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If it seems like Thanksgiving is coming a week ahead of time, blame it on the calendar.
The holiday is always celebrated on the fourth Thursday of the month and since Nov. 1 was a Thursday, it has the feel of being seven days early.
But regardless of when it falls, some things – like the traditional Thanksgiving turkey – never change.
And now – not Nov. 21 – is the time to get started.
The first step, according to the National Turkey Federation (NTF), is figuring out what size turkey you need.
It recommends an amount of 12 ounces to 1 pound of raw turkey per person, which includes a moderate amount of leftovers.
For an uncooked, boneless turkey roast, figure at least 1/3 of a pound per person; for an uncooked, boneless turkey breast, figure 3/4 of a pound per person.
Frozen versus fresh
On the surface, buying a fresh turkey instead of a frozen one may be the way to go.
However, that's not necessarily the case, says Dr. Myles H. Bader in his book, "20,001 Food Facts, Chefs Secrets & Household Hints."
Given that Americans eat more than 690 million pounds of turkey each Thanksgiving, Bader says the frozen turkey you buy just before the holidays is usually pretty fresh.
The key is making sure the turkey you buy is USDA Grade A.
"The decision to purchase a fresh turkey over a frozen turkey is more of a personal choice than the flavor or quality differences," he writes. "There is no taste difference in a frozen turkey that was just purchased or a fresh one. The fresh turkeys are usually more expensive since they have a shorter shelf live and must be sold."
According to "Turkey Basics" guidelines issued by the USDA, there are two ways to thaw a turkey – in refrigerator or in cold water.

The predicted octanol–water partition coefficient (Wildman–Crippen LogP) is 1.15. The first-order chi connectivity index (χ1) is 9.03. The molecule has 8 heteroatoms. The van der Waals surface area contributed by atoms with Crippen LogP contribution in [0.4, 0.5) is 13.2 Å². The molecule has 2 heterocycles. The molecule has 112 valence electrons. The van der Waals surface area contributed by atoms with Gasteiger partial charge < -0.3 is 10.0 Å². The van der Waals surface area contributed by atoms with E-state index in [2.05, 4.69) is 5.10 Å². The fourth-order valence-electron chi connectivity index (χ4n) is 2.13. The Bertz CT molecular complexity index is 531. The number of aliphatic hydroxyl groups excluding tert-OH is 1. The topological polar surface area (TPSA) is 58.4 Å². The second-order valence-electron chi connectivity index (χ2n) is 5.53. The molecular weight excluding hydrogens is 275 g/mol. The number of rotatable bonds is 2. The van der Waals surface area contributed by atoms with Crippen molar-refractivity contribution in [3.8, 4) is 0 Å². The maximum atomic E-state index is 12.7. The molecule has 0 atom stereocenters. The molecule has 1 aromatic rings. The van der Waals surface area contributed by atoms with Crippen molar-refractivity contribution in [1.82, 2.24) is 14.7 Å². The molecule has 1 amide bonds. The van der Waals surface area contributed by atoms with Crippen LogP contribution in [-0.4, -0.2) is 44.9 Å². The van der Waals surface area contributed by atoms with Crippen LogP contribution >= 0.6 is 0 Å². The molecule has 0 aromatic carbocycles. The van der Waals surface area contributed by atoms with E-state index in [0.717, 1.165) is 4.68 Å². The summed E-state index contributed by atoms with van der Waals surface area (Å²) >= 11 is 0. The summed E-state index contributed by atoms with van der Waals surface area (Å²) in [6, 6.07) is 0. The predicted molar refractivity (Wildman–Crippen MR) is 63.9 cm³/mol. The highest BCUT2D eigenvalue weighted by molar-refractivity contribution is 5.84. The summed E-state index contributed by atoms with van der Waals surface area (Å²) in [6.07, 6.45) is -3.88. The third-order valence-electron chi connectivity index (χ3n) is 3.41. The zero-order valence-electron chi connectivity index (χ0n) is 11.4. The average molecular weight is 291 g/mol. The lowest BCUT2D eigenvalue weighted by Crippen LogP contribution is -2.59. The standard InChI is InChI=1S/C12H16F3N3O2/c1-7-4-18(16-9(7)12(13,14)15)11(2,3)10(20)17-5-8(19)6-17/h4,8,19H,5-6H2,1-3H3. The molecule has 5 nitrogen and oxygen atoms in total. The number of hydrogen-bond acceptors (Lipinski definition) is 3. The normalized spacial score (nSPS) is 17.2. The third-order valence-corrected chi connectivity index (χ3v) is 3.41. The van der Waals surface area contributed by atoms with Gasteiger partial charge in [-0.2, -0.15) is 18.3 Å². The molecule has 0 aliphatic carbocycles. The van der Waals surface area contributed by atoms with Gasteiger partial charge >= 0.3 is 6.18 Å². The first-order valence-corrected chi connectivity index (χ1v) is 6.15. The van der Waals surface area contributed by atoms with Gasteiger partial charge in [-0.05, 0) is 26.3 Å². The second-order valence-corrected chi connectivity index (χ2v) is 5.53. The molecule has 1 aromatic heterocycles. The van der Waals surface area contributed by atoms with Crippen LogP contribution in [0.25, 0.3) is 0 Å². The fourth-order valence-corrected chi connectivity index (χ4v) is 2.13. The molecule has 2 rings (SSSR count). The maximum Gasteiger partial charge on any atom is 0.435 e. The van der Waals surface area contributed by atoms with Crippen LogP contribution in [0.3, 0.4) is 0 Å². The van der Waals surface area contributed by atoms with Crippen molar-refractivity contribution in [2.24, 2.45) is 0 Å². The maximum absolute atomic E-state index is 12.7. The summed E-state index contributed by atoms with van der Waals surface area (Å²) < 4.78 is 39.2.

With the cold water method, keep the turkey in the wrapper and submerse it in cold water. You must change the water every 30 minutes and allow about 30 minutes defrosting time per pound of turkey.
Once the turkey is completely thawed, immediately cook it.
Now given the lack of rainfall and water restrictions, you may be better off to use the refrigerator method, which is why it's so important to start now.
First, make sure the refrigerator thermostat is set at 40 degrees or below.
Leave the turkey in its wrapper and place it on a tray in the refrigerator so that it won't leak onto any other foods.
Allow about 24 hours of thawing time for every five pounds of turkey, which is why it's important to get a head start; partially-frozen turkeys, just like stuffed turkeys, require longer cooking times.
Other cooking tips
–Make sure the turkey will fit in your roaster pan.
–Ovens aren't created equal, which can affect the cooking time of a whole turkey.
–Dark roasting pans cook faster than shiny ones. The depth and size of the pan can reduce heat circulation. Use of a roasting pan lid speeds cooking time.
–Allow a turkey to rest at room temperature for at least 30 minutes before putting it into the oven. Cold meat tends to be tougher when cooked.
–Add 1/2 cup of water to the bottom of the pan.
–In the first 90 minutes of cooking , a tent of aluminum foil may be placed loosely over the breast of the turkey and then removed for browning.
–If you soak the turkey in a cold, kosher salt bath for 6 hours before cooking it, you will end up with a moist and juicy bird. Kosher salt tends to add a slight flavor and cleanses a turkey of impurities.
–Cooking bags have a tendency to burst in a hot oven. Place some dry flour in the bag and shake it around to coat the inside of the bag before putting the turkey in it. After sealing the bag, make a few slits in the top of it so it won't burst.
–Rub seasonings on the inside of the bird and the essences will be throughout most of the meat.
–If you cover the skin with a piece of cheesecloth that has been buttered, you will your greatest-looking turkey ever. Be sure to remove the cheesecloth 30 minutes before the bird is done.
–Bader says don't fret if you mistakenly leave the giblets inside the bird while it is cooking. The bag is made of a special plastic that will not melt or catch fire.
"Just act as if you left in there to cook for the pet," he says.
When marinating a turkey, use a glass, ceramic or plastic container. Many marinades contain acids which may react to metals and give an off taste. It's best to use an injector for the best results.
Contact Greg Summers at 283-1156 or firstname.lastname@example.org